Great Ending... Greatest Beginning

Back in 2014, Big Bang Theory aired an episode named “The Closure Alternative”. Amy attempts to get Sheldon to leave items ‘undone’ so that he will learn that his need for closure doesn’t ruin his life.

So, she erases a tic-tac-toe game just before Sheldon wins. She doesn’t play the last note of the National Anthem or allow the clown to jump out of the jack-in-the-box. She blows out the candles on a birthday cake so he can’t get his wish. The result of this is that Sheldon believes it was a transformative evening. Once she leaves, Sheldon goes back and finishes everything from Amy’s experiment.

I mention this because of the phrase of the Lord’s Prayer, which we recite each week, is probably not the words of Jesus. But, it is biblical, it fits well, and it is true.  

Textual Evidence

To be sure some old manuscripts have what we recite each Sunday. The oldest though do not. To muddy the water a bit more one source has “For yours is the power forever and ever”. Later documents include a triune ending, “For yours is the kingdom and the power and the glory of the Father and of the Son and of the Holy Spirit forever. Amen (Newman 172-173).” The general rule of thumb is the easier reading is the most likely one. We could expect someone including an ending rather than omitting it.

Canon Law

Whether or not, Jesus spoke these words there was and continues to be enough questions to make it a matter of the margin for versions like the NIV and others. Since about 250 there was a general consensus of most of what we know as the New Testament, including the four Gospels. And, God has, through his sovereign plan to allow what we have as our Bible to be the closed canon or His Word.

Biblical Basis

There is nothing unbiblical about this ending. Did you hear the passage from Chronicles? It is a declaration of God’s greatness, power, glory, victory, majesty, and kingdom. Most scholars see Matthew’s doxology related to this passage, but 1 Timothy 4:18 says, “The Lord will rescue me from every evil deed and bring me safely into his heavenly kingdom. To him be the glory forever and ever. Amen.”

This prayer emphasizes the coming of God’s Kingdom and hints at the glory given to Him in heaven. It was the tradition of Jews to add a doxology to prayers. One commentator sums up my feeling toward this passage when he writes, “It…affords a very appropriate conclusion, and no one need campaign to do away with its use in churches today (Blomberg 121).”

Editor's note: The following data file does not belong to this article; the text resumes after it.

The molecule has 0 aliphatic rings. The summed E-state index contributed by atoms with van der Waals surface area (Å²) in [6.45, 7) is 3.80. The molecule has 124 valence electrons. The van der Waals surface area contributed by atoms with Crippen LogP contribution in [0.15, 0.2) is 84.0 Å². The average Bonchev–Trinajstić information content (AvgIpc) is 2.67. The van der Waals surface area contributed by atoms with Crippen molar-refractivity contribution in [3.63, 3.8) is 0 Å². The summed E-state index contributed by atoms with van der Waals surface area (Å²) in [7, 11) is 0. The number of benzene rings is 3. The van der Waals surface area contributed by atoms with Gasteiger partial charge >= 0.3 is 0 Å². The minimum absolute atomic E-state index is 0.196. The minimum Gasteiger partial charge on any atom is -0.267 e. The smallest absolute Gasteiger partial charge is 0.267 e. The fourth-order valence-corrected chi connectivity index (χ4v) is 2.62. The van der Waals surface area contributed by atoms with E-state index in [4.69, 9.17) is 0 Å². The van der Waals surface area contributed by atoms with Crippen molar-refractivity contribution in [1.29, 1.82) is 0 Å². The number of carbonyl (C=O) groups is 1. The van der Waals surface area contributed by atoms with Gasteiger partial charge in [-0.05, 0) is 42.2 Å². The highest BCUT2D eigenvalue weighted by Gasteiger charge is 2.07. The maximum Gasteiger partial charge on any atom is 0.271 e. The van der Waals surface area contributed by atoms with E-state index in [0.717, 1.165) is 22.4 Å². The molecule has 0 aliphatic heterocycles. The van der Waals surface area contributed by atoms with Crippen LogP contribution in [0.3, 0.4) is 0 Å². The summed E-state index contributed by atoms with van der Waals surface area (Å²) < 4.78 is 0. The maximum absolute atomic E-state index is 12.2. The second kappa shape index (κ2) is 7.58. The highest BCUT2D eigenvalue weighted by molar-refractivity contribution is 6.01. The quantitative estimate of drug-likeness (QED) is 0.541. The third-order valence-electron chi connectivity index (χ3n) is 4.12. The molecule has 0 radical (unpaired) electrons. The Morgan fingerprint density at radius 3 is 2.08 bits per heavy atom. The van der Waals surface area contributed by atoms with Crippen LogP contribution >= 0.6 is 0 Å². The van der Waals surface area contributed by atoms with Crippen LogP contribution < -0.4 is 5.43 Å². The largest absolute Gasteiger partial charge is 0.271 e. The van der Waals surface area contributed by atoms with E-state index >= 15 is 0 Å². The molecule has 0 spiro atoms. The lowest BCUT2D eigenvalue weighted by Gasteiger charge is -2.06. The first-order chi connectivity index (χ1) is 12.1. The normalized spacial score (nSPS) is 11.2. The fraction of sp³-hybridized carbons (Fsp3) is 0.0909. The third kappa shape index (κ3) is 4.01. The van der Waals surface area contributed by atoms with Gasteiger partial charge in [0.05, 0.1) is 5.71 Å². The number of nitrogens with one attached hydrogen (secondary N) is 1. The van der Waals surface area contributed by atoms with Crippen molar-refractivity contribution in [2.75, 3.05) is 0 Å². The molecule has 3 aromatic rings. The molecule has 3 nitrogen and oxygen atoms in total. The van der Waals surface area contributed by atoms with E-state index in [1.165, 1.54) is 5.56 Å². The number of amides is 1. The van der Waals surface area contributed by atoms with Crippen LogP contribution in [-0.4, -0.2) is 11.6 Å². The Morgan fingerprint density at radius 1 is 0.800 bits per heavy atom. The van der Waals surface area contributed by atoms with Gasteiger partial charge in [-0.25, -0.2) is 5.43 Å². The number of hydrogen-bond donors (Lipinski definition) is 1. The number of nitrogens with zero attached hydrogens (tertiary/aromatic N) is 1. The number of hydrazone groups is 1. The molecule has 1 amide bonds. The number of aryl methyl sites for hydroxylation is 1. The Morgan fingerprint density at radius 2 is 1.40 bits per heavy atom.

The Truth of the Matter

In Matthew 6:9 Jesus says, “Pray like this.” He does not say, “Pray this”. An old Lutheran quarterly has theologian J.A. Bengel declaring,

“Hallowed be the Name of our God. His kingdom has come; his will is done. He has forgiven us our sins. He has brought our temptation to an end; He has delivered us from the evil one. His is the kingdom and the power and the glory forever. Amen.”

This ending is a powerful statement that summarizes and declares one’s faith in Jesus and his laying down his life in our place. It acknowledges that God is supreme over any other allegiance which tries to lay claim to our lives. It is also, a statement of faith of who is supreme over heaven and earth.

Working this out

From the beginning of Matthew 6, Jesus has been teaching that His followers would live life differently than others do. They would not be showing off when it comes to doing what the Lord commands. Jesus followers would not fall into a ‘word game’ in which the number, order, or the right inflection. Jesus followers are taught in this prayer and later on, to put aside worry and anxiety because God is a good father who knows our needs.

And the reason all of this is possible is that God isn’t man or woman. God is beyond. His way of seeing the world is impossible for us to fathom.

“For my thoughts are not your thoughts, neither are your ways my ways, saith the LORD. For as the heavens are higher than the earth, so are my ways higher than your ways, and my thoughts than your thoughts.” (Isa 55:8-9)

Have you ever looked at the back side of a piece of cross-stitch? That’s how we see the world. Paul says, “we see in a mirror dimly” (1Co 13:12). To our eyes, the world is upside down and backward. Right is wrong and wrong is celebrated. Good people lose their lives to horrendous diseases and accidents while evil people seem to go through life without a scratch.

Turn over the cross-stitch and suddenly you have God’s perspective. Things are clean, neat, orderly, and they make sense. God not only made the picture according to His will, but he formed the individual threads and no matter what happens in the lives of those who Love Jesus, things do work out.

May this prayer become a statement of our trust in the work and person of Jesus. May this prayer become a statement of faith in the work of our heavenly Father. And may this prayer allow us to receive the power of the Holy Spirit so we might be Your witnesses to the world around and beyond us. Let us pray